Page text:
Anyway, hardly worth mentioning the tacky West Coast influence in BsAs seen in some of the "Palermo Hollywood" sports bars and the uber-kitchy bars and restaurants in Recoleta around Buller Pub (although I was definitely happy to be sipping on some of those brews).

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  2. I disagree, chileno, that the comparison with Paris is complimentary. Its' patronizing. But you're correct that many North Americans (and Europeans for that matter) are ignorant about South America.

    I also wouldn't call Argentina in the dumps economically. Most indicators are positive, especially compared with what they were five years ago. Whether they're sustainable is another question, though the government doesn't seem shy about manipulating or even falsifying statistics.

    Actually, some of BA's best, and most creative restaurants are in Palermo Hollywood, which I find a really vigorous scene. Recoleta, as you say, is the capital of kitsch, even if Buller's brews are some of the best in town.

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  3. Heh, okay I admit I was stretching a little in my characterization of P. Hollywood to mold it to the West Coast = cheesy theme. In my defense there was a sports bar pretty sure it was P. Hollywood (coulda been p.soho) that served Budweiser and I think I was delusional and expecting the Czech version and therefore severely disappointed.

    Anyway, I get your point about 'Parisian' being patronizing in a country where there's really only one big city to speak of. In US we can afford to have token supposedly-"European" cities like San Francisco and New Orleans but keep your hands off NY because it's a slugger when defining our national identity.

    Argentina's economy is on the up for sure but my impression is they've got something of Chile's superiority complex when it comes to all those "bananeros".

    For example Chile's economy is the best in the region, sure, but it's still unable to distribute wealth so Inequality is around Bolivia's levels, and a bunch of destitute African countries. But it doesn't stop pockets of gentrification in Santiago where they fetishize "Mapuche Fashion" similar to the exoticism of a clothing store called "Bolivia".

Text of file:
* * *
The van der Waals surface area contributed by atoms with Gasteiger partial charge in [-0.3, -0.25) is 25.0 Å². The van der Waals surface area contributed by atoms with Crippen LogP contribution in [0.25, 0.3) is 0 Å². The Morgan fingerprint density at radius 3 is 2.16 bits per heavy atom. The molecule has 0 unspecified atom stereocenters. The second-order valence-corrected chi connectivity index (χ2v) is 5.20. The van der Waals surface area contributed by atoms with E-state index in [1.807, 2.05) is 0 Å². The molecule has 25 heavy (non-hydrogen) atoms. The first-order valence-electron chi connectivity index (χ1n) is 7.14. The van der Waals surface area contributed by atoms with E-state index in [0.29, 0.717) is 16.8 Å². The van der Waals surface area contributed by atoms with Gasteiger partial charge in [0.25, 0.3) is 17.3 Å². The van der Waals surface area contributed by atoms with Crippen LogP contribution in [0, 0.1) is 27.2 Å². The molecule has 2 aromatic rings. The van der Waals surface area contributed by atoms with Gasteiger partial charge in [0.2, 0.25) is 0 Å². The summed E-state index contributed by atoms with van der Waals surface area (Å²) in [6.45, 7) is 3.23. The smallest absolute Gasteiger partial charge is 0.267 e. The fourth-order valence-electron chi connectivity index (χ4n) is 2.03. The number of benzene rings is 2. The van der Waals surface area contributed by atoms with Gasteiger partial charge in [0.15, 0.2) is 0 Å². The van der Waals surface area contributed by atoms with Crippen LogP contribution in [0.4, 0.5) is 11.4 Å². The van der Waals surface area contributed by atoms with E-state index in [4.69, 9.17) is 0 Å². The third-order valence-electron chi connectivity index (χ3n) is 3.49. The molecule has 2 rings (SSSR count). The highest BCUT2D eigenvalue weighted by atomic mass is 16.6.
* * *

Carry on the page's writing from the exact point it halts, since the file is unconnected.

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  4. Palermo Soho and Palermo Hollywood are pretty easy to distinguish--the latter is north of Avenida Juan B. Justo. I spent a lot of time there in my recent stay, and found it better paced and less flagrantly commercial than Palermo Soho.

    I presume your comparison of Chile's income distribution to Bolivia's and Africa's is hyperbole. It's true the statistics are dramatic, but poverty in Chile (though it's a serious issue that many prefer to avoid) is far less dramatic than in Africa.

    Chile does have the advantage of consistency in its economic policy, and that's helped it avoid the dramatic fluctuations that Argentina--which always seems to be making things up as it goes along--has suffered. In fact, Argentines in general are far more circumspect about their country than in the past and many of them even express their admiration for Chile--Argentina's confidence took a huge hit in 2002 from which it hasn't entirely recovered.

    Meanwhile, Chilean tourists are pouring into Buenos Aires and other parts of Argentina. As the Argentine economy's recovered, some Argentines have begun to return to Viña del Mar for their vacations, but the last several years have still been the "revenge of the Chileans" who, for so long, had to handle a trans-Andean invasion force every summer.

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  5. >>>I presume your comparison of Chile's income distribution to Bolivia's and Africa's is hyperbole.

    Not really. Chile's Gini Index - a measurement of Inequality - is at 54, which is among the worst in the world, according to the World Bank. Swalizand, for example, is at 50.4, which is better than Chile.